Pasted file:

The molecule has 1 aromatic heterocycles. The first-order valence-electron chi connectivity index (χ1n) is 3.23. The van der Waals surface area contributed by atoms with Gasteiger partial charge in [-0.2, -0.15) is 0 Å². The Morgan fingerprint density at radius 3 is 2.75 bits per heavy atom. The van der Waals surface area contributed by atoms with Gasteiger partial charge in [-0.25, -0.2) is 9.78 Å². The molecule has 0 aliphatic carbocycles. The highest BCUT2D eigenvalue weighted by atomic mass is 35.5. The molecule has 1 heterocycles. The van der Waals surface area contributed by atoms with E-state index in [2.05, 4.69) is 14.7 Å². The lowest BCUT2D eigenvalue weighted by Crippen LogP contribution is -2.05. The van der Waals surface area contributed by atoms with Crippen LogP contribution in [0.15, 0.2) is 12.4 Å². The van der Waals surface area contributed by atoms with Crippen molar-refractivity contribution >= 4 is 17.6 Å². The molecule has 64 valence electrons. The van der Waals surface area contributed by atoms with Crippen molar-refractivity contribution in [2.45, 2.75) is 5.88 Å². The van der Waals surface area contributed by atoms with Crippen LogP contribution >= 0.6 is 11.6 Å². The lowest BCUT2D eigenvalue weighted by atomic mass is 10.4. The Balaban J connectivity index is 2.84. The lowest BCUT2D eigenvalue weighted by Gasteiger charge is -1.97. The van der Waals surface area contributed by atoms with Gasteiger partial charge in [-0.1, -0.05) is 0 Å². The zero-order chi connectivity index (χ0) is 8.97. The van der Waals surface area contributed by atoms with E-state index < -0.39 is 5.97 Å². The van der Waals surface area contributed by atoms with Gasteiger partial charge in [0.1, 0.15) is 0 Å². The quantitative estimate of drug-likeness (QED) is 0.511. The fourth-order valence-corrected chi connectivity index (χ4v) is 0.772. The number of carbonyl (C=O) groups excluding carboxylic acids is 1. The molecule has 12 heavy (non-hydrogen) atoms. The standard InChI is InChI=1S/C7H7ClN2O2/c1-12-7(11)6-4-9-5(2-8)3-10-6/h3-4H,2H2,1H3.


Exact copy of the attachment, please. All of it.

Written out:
The molecule has 1 aromatic heterocycles. The first-order valence-electron chi connectivity index (χ1n) is 3.23. The van der Waals surface area contributed by atoms with Gasteiger partial charge in [-0.2, -0.15) is 0 Å². The Morgan fingerprint density at radius 3 is 2.75 bits per heavy atom. The van der Waals surface area contributed by atoms with Gasteiger partial charge in [-0.25, -0.2) is 9.78 Å². The molecule has 0 aliphatic carbocycles. The highest BCUT2D eigenvalue weighted by atomic mass is 35.5. The molecule has 1 heterocycles. The van der Waals surface area contributed by atoms with E-state index in [2.05, 4.69) is 14.7 Å². The lowest BCUT2D eigenvalue weighted by Crippen LogP contribution is -2.05. The van der Waals surface area contributed by atoms with Crippen LogP contribution in [0.15, 0.2) is 12.4 Å². The van der Waals surface area contributed by atoms with Crippen molar-refractivity contribution >= 4 is 17.6 Å². The molecule has 64 valence electrons. The van der Waals surface area contributed by atoms with Crippen molar-refractivity contribution in [2.45, 2.75) is 5.88 Å². The van der Waals surface area contributed by atoms with Crippen LogP contribution >= 0.6 is 11.6 Å². The lowest BCUT2D eigenvalue weighted by atomic mass is 10.4. The Balaban J connectivity index is 2.84. The lowest BCUT2D eigenvalue weighted by Gasteiger charge is -1.97. The van der Waals surface area contributed by atoms with Gasteiger partial charge in [-0.1, -0.05) is 0 Å². The zero-order chi connectivity index (χ0) is 8.97. The van der Waals surface area contributed by atoms with E-state index < -0.39 is 5.97 Å². The van der Waals surface area contributed by atoms with Gasteiger partial charge in [0.1, 0.15) is 0 Å². The quantitative estimate of drug-likeness (QED) is 0.511. The fourth-order valence-corrected chi connectivity index (χ4v) is 0.772. The number of carbonyl (C=O) groups excluding carboxylic acids is 1. The molecule has 12 heavy (non-hydrogen) atoms. The standard InChI is InChI=1S/C7H7ClN2O2/c1-12-7(11)6-4-9-5(2-8)3-10-6/h3-4H,2H2,1H3.